It was every parent’s worst nightmare.
Dearborn resident Steve Arnold was awakened in the middle of the night by his teenage daughter, who told him that she needed to go to the hospital.
The reason? She had smoked a substance she bought at a . It was called “Scooby Snax” and it was labeled as a type of potpourri.
But what Arnold came to find out, after staying all night at the hospital with his daughter, was that what she had actually smoked was a form of K2, or “Spice.”
Now, he wants it out of the city of Dearborn.
Spice is a form of synthetic marijuana that is commonly sold as incense, or potpourri. It was originally sold under the name K2, but legislation banned K2 in Michigan in October of 2010. Since the ban, manufacturers are finding ways around the legislation by manufacturing variations of the banned substance, eliminating the chemicals that caused the original K2 to be banned.
According to an article in The Journal of School Safety, one in nine high school seniors has used synthetic marijuana in the past year.
The article states that the use of Spice is now the second most frequently used drug among high school seniors, second only to marijuana.
With no ingredient list, and little history or testing done on the product, users–often teenagers, since there are no legal limits on who it can be sold to–don’t quite know what they’re smoking when they take a hit of Spice.
It’s a growing problem, says Sarah Parker, a program coordinator at the Plymouth-based Michigan Growth Works, which oversees juvenile probation cases in western Wayne County.
“It’s very concerning in terms of youth using it,” said Parker, who added that the problem has escalated within the past six months. “We don’t know what the long-term effects are.”
But many individuals and families are experiencing first-hand what the immediate effects are: Rapid heart beat. Paranoia. Hallucinations. Delusional–even suicidal or homicidal–thoughts. Heart attack. Seizures. Death.
“It’s very concerning in terms of youth using it. We don’t know what the long-term effects are.”
Spice is cited as the drug of choice for 19-year-old Tucker Cipriano, who , Dearborn Public Schools employee Robert Cipriano.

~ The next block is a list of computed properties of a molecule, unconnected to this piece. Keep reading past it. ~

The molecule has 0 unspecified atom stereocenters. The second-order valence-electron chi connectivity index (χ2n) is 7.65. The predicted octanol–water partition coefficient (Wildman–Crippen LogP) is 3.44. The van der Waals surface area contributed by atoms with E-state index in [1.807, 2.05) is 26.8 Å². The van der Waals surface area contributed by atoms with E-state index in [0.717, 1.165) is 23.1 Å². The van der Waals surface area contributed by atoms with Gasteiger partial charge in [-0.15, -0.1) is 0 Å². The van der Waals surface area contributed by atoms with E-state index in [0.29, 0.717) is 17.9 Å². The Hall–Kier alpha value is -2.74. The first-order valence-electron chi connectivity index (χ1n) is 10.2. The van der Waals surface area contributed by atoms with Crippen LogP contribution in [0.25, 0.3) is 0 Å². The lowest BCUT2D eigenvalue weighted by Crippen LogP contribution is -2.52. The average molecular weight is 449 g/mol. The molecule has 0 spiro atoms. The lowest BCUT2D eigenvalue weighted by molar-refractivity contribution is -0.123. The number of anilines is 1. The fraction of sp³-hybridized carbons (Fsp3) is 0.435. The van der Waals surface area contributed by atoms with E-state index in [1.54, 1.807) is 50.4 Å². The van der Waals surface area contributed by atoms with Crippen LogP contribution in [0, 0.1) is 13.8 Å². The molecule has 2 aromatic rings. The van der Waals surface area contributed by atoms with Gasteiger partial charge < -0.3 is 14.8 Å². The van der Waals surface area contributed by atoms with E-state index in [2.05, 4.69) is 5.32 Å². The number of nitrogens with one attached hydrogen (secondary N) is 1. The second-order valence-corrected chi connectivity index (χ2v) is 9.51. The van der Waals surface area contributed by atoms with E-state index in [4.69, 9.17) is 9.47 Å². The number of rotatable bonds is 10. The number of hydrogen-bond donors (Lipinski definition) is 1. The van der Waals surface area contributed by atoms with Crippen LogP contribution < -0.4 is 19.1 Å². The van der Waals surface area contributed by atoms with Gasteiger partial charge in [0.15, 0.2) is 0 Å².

Parker says it's not uncommon to see violent outbursts from Spice users.
“It’s worse (than marijuana),” Parker said. “It’s affecting everyone differently … and some youth who’ve smoked it one time had heart attacks.”
And what Growth Works recommends to combat the use of Spice is exactly what people like Arnold are doing: spreading awareness, and staging community boycotts.
Arnold has started a local campaign called “Not in Our Neighborhood,” complete with a Facebook group, and a plan to boycott businesses in Dearborn selling any form of Spice.
“I’ve been going around and checking gas stations and liquor stores,” said Arnold, who has searched for the product at more than 30 Dearborn gas stations and party stores. “Everyone’s aware of this–they know there’s an issue and a concern. There’s many who said they absolutely won’t sell it, and there’s others who don’t care.”
As for the ones that continue to sell it? Arnold said he’ll shun any business that does.
“I’m asking for a community boycott to any retailer that sells this in our community,” he told Dearborn City Council on May 8. “By June 6, Dearborn needs to be K2 free.”
City Council, for their part, passed a resolution Tuesday evening pledging their support for the riddance of “Spice” products from Michigan, and asking state legislators to strengthen Michigan’s anti-K2 laws.
“Dearborn is serious about this, and we’d like to have the law changed,” said Council President Tom Tafelski.
Arnold–along with representatives of Growth Works–believe that although the product should be banned, efforts to remove Spice from stores needs to start within communities.
Growth Works stressed that until all forms of Spice are illegal, the power to prevent use lies largely in the hands of informed community members.
“We are asking communities to see if gas stations and party shops are selling this,” Parker said.
Arnold is leading the charge in Dearborn.
“The politicians and police are doing the right thing, but their hands are tied,” said Arnold. “It’s a community issue. Knowing that it’s harming children, it has to cease and desist in Dearborn.
“I won’t stop until every vendor in Dearborn doesn’t sell it.”
To learn more about Steve Arnold’s efforts to drive Spice out of Dearborn, visit the “Not in Our Neighborhood” Facebook page.